TTU Obesity Research Institute’s founding director honored by American Society for Nutrition

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Naïma Moustaïd-Mouss
(Photo provided by TTU)

LUBBOCK, Texas (NEWS RELEASE) — The following is a news release from Texas Tech University:

Naïma Moustaïd-Moussa, founding director of Texas Tech University‘s Obesity Research Institute, recently received two prestigious honors from the American Society for Nutrition (ASN).

Moustaïd-Moussa, the Presidential Excellence in Research Professor in the Department of Nutritional Sciences and director of the Nutrigenomics, Inflammation & Obesity Research (NIOR) Laboratory, has been elected as a member of the ASN Board of Directors and given the 2020 Korean Nutrition Society (KNS) Award, sponsored by the ASN.

ASN directors serve as a board liaison to approximately five ASN scientific disciplines. Moustaïd-Moussa will serve as a Director-At-Large, representing nutrition science mechanisms for a two-year term running through June 30, 2022.

“It is a true honor and privilege to continue serving ASN and the nutrition community,” Moustaïd-Moussa said. “I have been an active member of ASN for more than 26 years and served in various roles, including as the chair of the nutrient-gene interactions Research Interest Section and a member of the Scientific & Education Programs Oversight Committee, the ASN’s Nutritional Sciences Council’s Governing Committee and the Nutrition 2020 Program committee.

“I am honored to be elected by ASN members to serve alongside top nutrition science leaders in the ASN Board of Directors and support ASN mission and vision: to build a healthier world through evidence-based nutrition. I look forward to making significant contributions to our premier society that is a global leader in nutrition through excellence in nutrition research, education, policy and practice.”

The KNS Award was established by the American and Korean nutrition societies in 2010 to improve their understanding and cooperation in matters of common interest and concern. It promotes excellence in nutrition research conducted by a North American scientist who is an ASN member and engages with KNS, Korea or related collaborators or studies.

Moustaïd-Moussa has had several long-term collaborations with Korean and Korean American scientists. She has been an invited speaker at the scientific conferences of the KNS and the Korean Society for Food Science and Nutrition. Last fall, she was among a dozen distinguished scientists from South Korea and the U.S. invited by the Korean Academy of Science and Technology to participate and present in the 20th Frontier Scientists Workshop on “Bioactive Compounds, Nanoparticles & Disease Prevention.”

“I am very grateful to my peers who nominated me for the KNS Award,” Moustaïd-Moussa said. “These ongoing collaborations, along with our internationally recognized research program and expertise in nutrition and obesity, led to these prestigious recognitions. I am gratified and humbled by this honor from my nutrition peers, and I am very eager to continue my commitment to better nutrition and health through research and education.”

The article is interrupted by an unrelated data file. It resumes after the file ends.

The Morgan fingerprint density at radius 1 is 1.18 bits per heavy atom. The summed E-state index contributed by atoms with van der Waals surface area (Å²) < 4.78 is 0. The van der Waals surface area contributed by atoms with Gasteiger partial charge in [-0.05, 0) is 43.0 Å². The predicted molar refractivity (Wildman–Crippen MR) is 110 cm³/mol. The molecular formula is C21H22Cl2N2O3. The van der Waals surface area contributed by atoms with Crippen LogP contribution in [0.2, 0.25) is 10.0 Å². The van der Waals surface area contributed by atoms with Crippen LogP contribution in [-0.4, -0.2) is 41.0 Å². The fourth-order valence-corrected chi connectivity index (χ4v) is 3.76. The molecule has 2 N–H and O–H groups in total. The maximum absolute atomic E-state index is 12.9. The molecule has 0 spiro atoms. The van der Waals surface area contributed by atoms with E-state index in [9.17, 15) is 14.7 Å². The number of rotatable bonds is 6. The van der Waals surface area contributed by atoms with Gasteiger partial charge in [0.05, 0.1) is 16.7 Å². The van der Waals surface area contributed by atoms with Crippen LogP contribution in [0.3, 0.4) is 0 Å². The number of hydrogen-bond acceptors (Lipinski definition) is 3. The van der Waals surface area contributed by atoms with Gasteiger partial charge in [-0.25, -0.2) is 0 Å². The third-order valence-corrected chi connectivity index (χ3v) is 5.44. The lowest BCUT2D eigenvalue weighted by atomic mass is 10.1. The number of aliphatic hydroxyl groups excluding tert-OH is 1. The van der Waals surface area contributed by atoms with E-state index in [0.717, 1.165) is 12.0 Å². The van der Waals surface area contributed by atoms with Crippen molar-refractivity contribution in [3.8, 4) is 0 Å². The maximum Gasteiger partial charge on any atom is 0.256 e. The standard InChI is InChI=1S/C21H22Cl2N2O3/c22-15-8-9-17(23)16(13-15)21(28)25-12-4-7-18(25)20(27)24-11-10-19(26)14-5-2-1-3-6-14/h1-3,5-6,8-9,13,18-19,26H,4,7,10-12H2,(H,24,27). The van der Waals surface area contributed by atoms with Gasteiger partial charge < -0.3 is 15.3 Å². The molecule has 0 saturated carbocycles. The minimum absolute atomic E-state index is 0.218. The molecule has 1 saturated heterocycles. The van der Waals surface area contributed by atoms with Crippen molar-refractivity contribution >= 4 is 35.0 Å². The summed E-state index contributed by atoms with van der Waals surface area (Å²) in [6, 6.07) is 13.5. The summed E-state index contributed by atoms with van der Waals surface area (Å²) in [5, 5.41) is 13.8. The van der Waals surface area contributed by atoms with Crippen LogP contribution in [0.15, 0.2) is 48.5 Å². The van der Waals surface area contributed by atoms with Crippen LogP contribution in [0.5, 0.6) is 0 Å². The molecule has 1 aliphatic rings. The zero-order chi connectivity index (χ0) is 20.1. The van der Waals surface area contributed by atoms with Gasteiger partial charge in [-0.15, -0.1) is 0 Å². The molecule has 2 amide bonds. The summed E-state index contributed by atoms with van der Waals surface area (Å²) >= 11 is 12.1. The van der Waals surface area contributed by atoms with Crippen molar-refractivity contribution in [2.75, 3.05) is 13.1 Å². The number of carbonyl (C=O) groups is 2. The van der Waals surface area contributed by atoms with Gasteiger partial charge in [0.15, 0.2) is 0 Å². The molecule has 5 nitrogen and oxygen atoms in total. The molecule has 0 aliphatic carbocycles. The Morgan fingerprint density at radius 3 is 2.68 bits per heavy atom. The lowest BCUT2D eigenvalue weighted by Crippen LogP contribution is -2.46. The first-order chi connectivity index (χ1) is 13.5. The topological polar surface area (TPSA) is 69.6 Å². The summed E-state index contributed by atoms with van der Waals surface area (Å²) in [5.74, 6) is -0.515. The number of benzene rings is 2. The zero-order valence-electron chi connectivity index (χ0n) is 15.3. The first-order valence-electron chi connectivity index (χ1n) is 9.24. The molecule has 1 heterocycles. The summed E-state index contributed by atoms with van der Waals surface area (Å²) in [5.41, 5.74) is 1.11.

Moustaïd-Moussa’s recognition by a professional, international society of her peers highlights the importance of nutrition and obesity research and training done at Texas Tech and the university’s contribution at the national and global levels.

“Dr. Moustaïd-Moussa has made a substantial impact to our Nutritional Sciences department and to obesity research throughout the campus,” said Tim Dodd, dean of the College of Human Sciences. “She also has partnered with people from around the world in this critical health crisis facing society, and this appointment speaks to her ability to make important connections. She has brought recognition to the College of Human Sciences’ efforts to expand our basic science focus and help grow our graduate student and postdoctoral programs. We are very proud of Dr. Moustaïd-Moussa and look forward to her continued success.”

Moustaïd-Moussa received her doctorate from the University of Paris and postdoctoral training at the Harvard School of Public Health. She joined the faculty at the University of Tennessee in 1993 and served as co-director of the university’s Obesity Research Center. She was recruited to Texas Tech in 2012 as a senior strategic hire in the College of Human Sciences.

In 2013, she founded the Obesity Research Cluster, now an institute. Her research focuses on fat cell biology, the role of fat cell inflammation in metabolic disorders and the link between obesity and other chronic diseases including diabetes, heart disease, Alzheimer’s disease and breast cancer. Her lab investigates the mechanisms by which food and plant components reduce inflammation and insulin resistance, common metabolic dysfunctions in chronic diseases.

(News release from Texas Tech University)

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